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Thread: Ed: Steelers Swung, Missed on OLBs in First Round

  1. #21
    Quote Originally Posted by phillyesq View Post
    Salaries bear out that 4-3 DEs are more rare than 3-4 OLBs. I believe that the franchise tag for DEs is higher than any position other than QB; it is certainly higher than the tag for linebackers.
    Given the proliferation of 3-4 defenses, with still more on the way, I expect that to change...

  2. #22
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    Quote Originally Posted by phillyesq View Post
    Salaries bear out that 4-3 DEs are more rare than 3-4 OLBs. I believe that the franchise tag for DEs is higher than any position other than QB; it is certainly higher than the tag for linebackers.
    However, you discount the fact that when you have a greater talent pool of players coming out of the college ranks ready to play sooner you can avoid needing to "tag" players. Simple supply and demand. It is easier to get a college DE ready to play in the NFL than a college DE who is a multi-year conversion project to OLB.

    I dare say that our own experience with the few successful OLB conversions would indicate we had to overpay to keep Woodley and Harrison and their performance no longer matches their contracts but because of the "risk" and time required to groom replacements we have placed ourselves at a disadvantage so we had no choice.
    Last edited by Oviedo; 01-28-2013 at 11:00 AM.
    Playing Fantasy Football does not qualify you to be the in the front office or on the coaching staff of the Pittsburgh Steelers. They are professionals and you are not!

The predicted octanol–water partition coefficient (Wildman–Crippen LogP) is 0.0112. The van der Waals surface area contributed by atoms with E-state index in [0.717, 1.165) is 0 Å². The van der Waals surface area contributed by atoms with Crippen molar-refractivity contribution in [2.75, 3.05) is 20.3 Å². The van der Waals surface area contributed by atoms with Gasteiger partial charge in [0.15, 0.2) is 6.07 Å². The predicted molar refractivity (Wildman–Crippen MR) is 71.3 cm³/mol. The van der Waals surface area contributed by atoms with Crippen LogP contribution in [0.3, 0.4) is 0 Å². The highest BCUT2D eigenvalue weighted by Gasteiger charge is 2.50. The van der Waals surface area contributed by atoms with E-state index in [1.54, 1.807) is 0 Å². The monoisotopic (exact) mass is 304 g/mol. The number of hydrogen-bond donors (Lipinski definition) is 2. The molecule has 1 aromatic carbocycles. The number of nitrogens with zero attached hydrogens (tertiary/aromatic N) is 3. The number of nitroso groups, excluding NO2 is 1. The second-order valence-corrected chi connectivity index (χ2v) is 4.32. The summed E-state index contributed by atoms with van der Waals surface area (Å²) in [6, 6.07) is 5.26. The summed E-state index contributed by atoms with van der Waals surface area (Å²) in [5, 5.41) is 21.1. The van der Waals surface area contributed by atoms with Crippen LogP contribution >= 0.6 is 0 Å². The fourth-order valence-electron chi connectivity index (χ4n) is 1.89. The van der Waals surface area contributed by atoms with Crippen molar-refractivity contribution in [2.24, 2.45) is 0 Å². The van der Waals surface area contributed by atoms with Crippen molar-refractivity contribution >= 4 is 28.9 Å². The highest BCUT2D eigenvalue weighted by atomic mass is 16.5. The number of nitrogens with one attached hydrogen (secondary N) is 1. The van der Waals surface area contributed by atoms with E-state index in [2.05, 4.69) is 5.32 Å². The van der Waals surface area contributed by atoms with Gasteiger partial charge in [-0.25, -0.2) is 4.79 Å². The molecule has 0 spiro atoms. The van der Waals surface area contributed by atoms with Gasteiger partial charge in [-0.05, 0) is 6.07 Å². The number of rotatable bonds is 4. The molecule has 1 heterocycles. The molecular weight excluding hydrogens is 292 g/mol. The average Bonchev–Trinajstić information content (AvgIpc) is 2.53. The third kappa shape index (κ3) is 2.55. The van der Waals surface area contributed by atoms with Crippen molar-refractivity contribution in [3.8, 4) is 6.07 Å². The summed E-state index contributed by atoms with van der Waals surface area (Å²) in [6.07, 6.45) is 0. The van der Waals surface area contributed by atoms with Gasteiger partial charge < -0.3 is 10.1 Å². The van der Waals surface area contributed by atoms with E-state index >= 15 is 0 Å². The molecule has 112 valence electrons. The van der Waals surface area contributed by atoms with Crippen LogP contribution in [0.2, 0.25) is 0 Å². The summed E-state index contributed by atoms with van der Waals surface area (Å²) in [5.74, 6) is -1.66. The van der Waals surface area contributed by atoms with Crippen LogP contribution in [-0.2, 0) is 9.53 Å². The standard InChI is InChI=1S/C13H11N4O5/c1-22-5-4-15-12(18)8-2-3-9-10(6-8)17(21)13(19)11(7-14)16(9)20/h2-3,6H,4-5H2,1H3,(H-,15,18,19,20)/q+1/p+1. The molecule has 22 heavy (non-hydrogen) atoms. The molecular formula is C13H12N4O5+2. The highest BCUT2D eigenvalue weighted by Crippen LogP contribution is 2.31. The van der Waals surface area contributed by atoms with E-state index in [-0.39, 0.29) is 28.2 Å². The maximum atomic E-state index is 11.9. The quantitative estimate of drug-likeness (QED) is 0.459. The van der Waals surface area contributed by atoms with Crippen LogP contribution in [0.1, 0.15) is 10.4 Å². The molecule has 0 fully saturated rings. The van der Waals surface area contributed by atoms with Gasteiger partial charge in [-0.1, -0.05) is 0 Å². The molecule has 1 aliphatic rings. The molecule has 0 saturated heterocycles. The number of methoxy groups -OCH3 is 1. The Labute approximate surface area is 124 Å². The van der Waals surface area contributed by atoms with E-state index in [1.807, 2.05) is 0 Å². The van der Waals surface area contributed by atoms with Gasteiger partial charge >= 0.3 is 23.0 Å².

3. #23
    Quote Originally Posted by Oviedo View Post
    However, you discount the fact that when you have a greater talent pool of players coming out of the college ranks ready to play sooner you can avoid needing to "tag" players. Simple supply and demand. It is easier to get a college DE ready to play in the NFL than a college DE who is a multi-year conversion project to OLB.

    I dare say that our own experience with the few successful OLB conversions would indicate we had to overpay to keep Woodley and Harrison and their performance no longer matches their contracts but because of the "risk" and time required to groom replacements we have placed ourselves at a disadvantage so we had no choice.
    I discount the assertion that there is a greater talent pool of 4-3 DEs because there is no empirical evidence to support that assertion. First, it is difficult to find a DE with the explosiveness to rush the passer and the ability to stand up against the run. Second, many "natural" 4-3 DEs still take 2-3 years to adjust to the NFL game. I've broken down the successes of first round DEs and OLBs over the past few years previously and don't have the time to do it again, but basically, there is no support for your assertion that DEs contribute more quickly than do OLBs.

    The tag number demonstrates the value of a position; not the need to tag. We'd all agree that QBs are the most rare and, thus, most valuable. Correspondingly, QBs have the highest tag values, while kickers and punters have the lowest.

    To say that Woodley was overpayed is questionable; based on his performance to that point, it was a market value deal. Much less than Ware or Mario Williams received. Harrison was coming off of a DPOY season; those aren't the kind of guys you want to let walk. And a large part of the Steelers model is premised on retaining home grown talent.

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